Vegetarian Diet Linked to Lower Risk of Colorectal Cancers in JAMA Internal Medicine Article

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Report is part of Loma Linda University Health’s ongoing efforts to share knowledge and have a lasting impact on the health of the world

Researchers at Loma Linda University Health have found that eating a vegetarian diet was associated with a lower risk of colorectal cancers compared with non-vegetarians in a study of Seventh-day Adventist men and women. The findings are described in an article published online by the Journal of the American Medical Association (JAMA) Internal Medicine. The study is part of Loma Linda University Health’s ongoing Adventist Health Study-2, which began in 2002.

Colorectal cancer is the second leading cause of cancer death in the United States. The report notes that although great attention has been paid to screening, primary prevention through lowering risk factors remains an important objective. Dietary factors have been identified as a modifiable risk factor for colorectal cancer, including red meat, which is linked to increased risk, and food rich in dietary fiber, which is linked to reduced risk.

Among 77,659 study participants, lead author Michael J. Orlich, M.D., Ph.D., and coauthors identified 380 cases of colon cancer and 110 cases of rectal cancer. Compared with non-vegetarians, vegetarians had a 22 percent lower risk for all colorectal cancers, 19 percent lower risk for colon cancer and 29 percent lower risk for rectal cancer. Compared with non-vegetarians, vegans had a 16 percent lower risk of colorectal cancer, 18 percent less for lacto-ovo (eat milk and eggs) vegetarians, 43 percent less in pesco-vegetarians (eat fish) and 8 percent less in semi-vegetarians (eat some meat), according to the study results.

This is the first report to come out of Loma Linda University Health’s ongoing Adventist Health Study-2 investigation that links participant diets to a specific form of cancer.

“If such associations are causal, they may be important for primary prevention of colorectal cancers,” Dr. Orlich said. “Prior studies have linked a vegetarian diet with the potential reduced risk of obesity, hypertension, diabetes, and mortality.”

Dr. Orlich added, “The evidence in this online JAMA Internal Medicine article that vegetarian diets similar to those of our study participants may be associated with a reduced risk of colorectal cancer should also be considered carefully in making dietary choices and in giving dietary guidance.”

This report is part of Loma Linda University Health’s overarching Adventist Health Studies, which started in 1958 and is one of the world’s longest running set of research studies on whole health, aging, and longevity. This link provides more information on the studies:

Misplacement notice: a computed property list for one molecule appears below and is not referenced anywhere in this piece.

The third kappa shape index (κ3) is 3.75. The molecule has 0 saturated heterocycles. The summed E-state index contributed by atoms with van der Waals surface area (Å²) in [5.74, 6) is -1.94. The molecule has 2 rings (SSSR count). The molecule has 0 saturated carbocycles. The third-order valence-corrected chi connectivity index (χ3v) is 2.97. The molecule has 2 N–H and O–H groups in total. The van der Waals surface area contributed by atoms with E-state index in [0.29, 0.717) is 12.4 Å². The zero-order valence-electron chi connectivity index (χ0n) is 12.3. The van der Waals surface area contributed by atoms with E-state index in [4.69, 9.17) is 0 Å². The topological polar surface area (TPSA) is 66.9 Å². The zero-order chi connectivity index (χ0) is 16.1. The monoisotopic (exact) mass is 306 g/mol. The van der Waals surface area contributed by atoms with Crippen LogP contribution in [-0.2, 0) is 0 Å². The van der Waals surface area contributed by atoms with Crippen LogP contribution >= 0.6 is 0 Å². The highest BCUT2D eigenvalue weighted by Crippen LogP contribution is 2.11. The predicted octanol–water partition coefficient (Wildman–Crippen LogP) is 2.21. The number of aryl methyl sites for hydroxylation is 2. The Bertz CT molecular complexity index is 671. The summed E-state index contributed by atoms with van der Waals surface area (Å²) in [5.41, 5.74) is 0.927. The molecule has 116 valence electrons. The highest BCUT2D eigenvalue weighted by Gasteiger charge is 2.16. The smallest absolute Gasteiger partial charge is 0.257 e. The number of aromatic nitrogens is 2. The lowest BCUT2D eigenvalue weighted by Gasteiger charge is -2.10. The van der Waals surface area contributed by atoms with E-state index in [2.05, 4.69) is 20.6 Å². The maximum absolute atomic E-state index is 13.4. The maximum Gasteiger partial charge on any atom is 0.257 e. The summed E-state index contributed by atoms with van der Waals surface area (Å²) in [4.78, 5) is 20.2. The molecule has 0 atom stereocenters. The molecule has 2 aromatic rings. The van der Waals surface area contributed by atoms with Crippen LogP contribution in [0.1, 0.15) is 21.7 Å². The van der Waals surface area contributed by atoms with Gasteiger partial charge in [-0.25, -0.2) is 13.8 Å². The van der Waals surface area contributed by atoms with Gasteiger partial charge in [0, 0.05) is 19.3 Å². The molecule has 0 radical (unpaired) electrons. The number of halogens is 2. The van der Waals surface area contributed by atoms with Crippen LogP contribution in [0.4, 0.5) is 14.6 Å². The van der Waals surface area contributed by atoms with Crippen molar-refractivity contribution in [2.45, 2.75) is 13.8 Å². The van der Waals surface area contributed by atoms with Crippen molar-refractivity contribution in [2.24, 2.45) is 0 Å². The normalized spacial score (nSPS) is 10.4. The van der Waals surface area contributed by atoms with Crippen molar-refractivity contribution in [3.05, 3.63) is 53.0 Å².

The studies are distinctive and instructive. For example, CNN’s Dr. Sanjay Gupta recently cited Loma Linda University Health’s Adventist Health Studies on his “Vital Signs with Dr. Sanjay Gupta” show that focused on healthy aging and greater longevity and which aired in February on the CNN International channel. (The show is posted on CNN’s website.) The study findings are also frequently discussed at healthcare seminars and conferences. The 42nd Annual “Healthy People in Healthy Communities” conference on March 9-11, for instance, includes researchers who will share aspects of the collective findings in Loma Linda University Health’s Adventist Health Studies. The following link provides more detail on the conference, which is hosted by and at Loma Linda University Health:

Loma Linda University Health’s Adventist Health Study-2 started with funding from the National Cancer Institute (which is part of the National Institutes of Health). In 2011, the Adventist Health Study-2 was awarded a $5.5 million five-year grant from the National Cancer Institute to continue the study.

“We are climbing the stairway to greater knowledge and insights. This online JAMA Internal Medicine report takes us another step upward. More Adventist Health Study-2 reports will be published in the months ahead,” said Dr. Richard H. Hart, MD, DrPH, the president of Loma Linda University Health. “The Loma Linda University Health team continues to research issues that aim to make a difference in people’s lives. We continue our commitment to lead people toward greater wholeness -- an integrated health lifestyle that includes mind, body, and spirit.”

Additional detail on funding, financial disclosures, other authors, and other items related to the March 9 study on diet and colorectal cancer can be found within the full text of the article, which is posted on the JAMA Internal Medicine website:


About Loma Linda University Health
Loma Linda University Health includes Loma Linda University's eight professional schools, Loma Linda University Medical Center's six hospitals and more than 800 faculty physicians located in the Inland Empire of Southern California. Established in 1905, Loma Linda University Health is a global leader in education, research, and clinical care. It offers over 100 academic programs and provides quality healthcare to 40,000 inpatients and 1.5 million outpatients each year. A Seventh-day Adventist organization, Loma Linda University Health is a faith-based health system with a mission "to continue the teaching and healing ministry of Jesus Christ."

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Calvin Naito
Loma Linda University Health
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